Developing Adventures · film photography · Film Processing · opinion

Developing Adventures – Pulling Kodak Tmax P3200

My quest to find a film that can be used in low lighting, everyday shots around the house is still on. I last reviewed pull processing Ilford Delta 3200 to 1600 to lower the contrast. I liked my results, but wasn’t crazy about the amount of grain in skin tones.

This week I decided to try out Kodak T-Max P3200. Here is the info Kodak Alaris provides:

KODAK PROFESSIONAL T-MAX P3200 Black & White Negative Film ⁄ 3200TMZ is a multi-speed continuous-tone panchromatic black-and-white negative film that combines high to ultra-high film speeds with finer grain than that of other fast black-and-white films. It is especially useful for very fast action; for dimly lighted scenes where you can’t use flash; for subjects that require good depth of field combined with fast shutter speeds; and for handholding telephoto lenses for fast action or in dim light. It is an excellent choice for nighttime photography.

It also says:

The nominal speed is EI 1000 when the film is processed in KODAK PROFESSIONAL T-MAX Developer or KODAK PROFESSIONAL T-MAX RS Developer and Replenisher, or EI 800 when it is processed in other KODAK black-and-white developers… Because of its great latitude, you can expose this film at EI 1600 and yield negatives of high quality. 

I guess that means this film is basically an 800 ISO film but has the ability to be pushed to 3200. In that case, I’m not even really sure what I did is considered pulling.

I wanted to see how it stood up at 1600 ISO and compare it to the Ilford Delta 3200 results so I could narrow down my choices.

I shot one roll at 1600 ISO with my Nikon F, and then processed it at 1600. The second roll I shot at 1600 in my Fujica ST801 and processed at 3200. I processed both rolls in Kodak HC-110 dilution B, and I shot similar pictures around my home in the same lighting.

As you can see above, shadows retain almost no detail. There is a warning that this may happen on the Kodak site. The grain in my opinion is worse than Ilford Delta 3200. Look at the blinds on the window. The grain is extremely visible.

Shot 1600 Dev. at 3200
Shot 1600 Dev. at 3200

I think the roll pulled to 1600 in processing has a little bit less grain than the roll (on the left) shot at 1600 and processed at 3200. It also has a little more sharpness than the roll processed at 3200.

Shot at 1600 Dev. at 1600

I also read in my research that scanning this film seems to enhance the grain. I do know I need a film that will respond well to being scanned on a flatbed scanner.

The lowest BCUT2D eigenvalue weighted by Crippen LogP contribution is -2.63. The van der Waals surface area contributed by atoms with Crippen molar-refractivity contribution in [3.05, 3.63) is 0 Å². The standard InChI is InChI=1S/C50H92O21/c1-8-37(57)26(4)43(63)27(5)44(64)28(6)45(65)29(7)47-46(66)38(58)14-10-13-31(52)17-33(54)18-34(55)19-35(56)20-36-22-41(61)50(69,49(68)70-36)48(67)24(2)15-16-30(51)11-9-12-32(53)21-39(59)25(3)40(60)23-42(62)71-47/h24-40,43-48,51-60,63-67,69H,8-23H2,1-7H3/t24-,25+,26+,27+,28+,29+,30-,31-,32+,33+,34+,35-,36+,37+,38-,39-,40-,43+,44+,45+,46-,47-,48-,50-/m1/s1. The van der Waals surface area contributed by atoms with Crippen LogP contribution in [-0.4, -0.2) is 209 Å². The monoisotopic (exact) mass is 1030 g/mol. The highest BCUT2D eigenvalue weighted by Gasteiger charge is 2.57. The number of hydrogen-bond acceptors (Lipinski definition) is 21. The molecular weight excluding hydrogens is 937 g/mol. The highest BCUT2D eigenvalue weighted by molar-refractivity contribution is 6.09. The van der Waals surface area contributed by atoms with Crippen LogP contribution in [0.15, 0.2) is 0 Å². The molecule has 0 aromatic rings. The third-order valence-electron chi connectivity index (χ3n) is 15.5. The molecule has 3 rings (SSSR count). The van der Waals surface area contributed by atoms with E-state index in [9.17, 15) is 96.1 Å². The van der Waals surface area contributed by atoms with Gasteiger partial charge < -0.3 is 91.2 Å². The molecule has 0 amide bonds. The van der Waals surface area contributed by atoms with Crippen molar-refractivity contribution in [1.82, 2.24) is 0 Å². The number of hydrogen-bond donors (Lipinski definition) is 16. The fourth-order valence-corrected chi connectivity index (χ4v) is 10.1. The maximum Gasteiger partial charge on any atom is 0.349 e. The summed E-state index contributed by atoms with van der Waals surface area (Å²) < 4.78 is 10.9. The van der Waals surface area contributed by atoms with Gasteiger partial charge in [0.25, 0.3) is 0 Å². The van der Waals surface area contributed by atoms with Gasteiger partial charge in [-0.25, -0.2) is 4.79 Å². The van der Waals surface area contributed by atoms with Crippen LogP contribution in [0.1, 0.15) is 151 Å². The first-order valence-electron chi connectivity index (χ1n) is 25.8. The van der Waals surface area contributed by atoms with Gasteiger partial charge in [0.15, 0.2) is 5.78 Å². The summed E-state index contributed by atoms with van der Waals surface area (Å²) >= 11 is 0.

You can see above that Delta 3200 pulled to 1600 has less contrast than P3200, but also significantly less grain. It has a softer look to it. Kodak states that this is an ultra fine grain film, but that is just not the experience I have ever had with it.

Final Thoughts

I definitely think I choose Ilford Delta 3200 over the Kodak P3200. I just really do not like this film. I think the leader in my quest will remain for now Ilford Delta 3200 pulled to 1600. I may try shooting P3200 at ISO 800 one day and see how it looks, but that doesn’t help my needs.

What film should I try next in my quest for a film to shoot around the house handheld? Let me know in the comments.

Until next time, stay motivated and keep shooting.

4 thoughts on “Developing Adventures – Pulling Kodak Tmax P3200

  1. I haven’t tried the Delta 3200 yet. I’ve shot a fair amount of the Kodak 3200 but have always sent it out for dev/scan — and have gotten stunning results. I have one roll of Kodak 3200 here that I’ll dev/scan myself and I’ll see how it goes. Thank you for your very useful and helpful article!

  2. Onece again, nice work!’In the Day’ low light photography was a real challenge- I had to shoot T Max at ei
    6400 (dev. in Acufine) with my Nikon Sp and 85mm Nikkor (1/30 @f2) just to get an image in some night clubs. Ilford never seemed to work as well.The larger grain of T Max gave it better tonality -though still not very good. Proofs always looked nicer than pushed Tri-X (ei1200) grain was gigantic when enlarged

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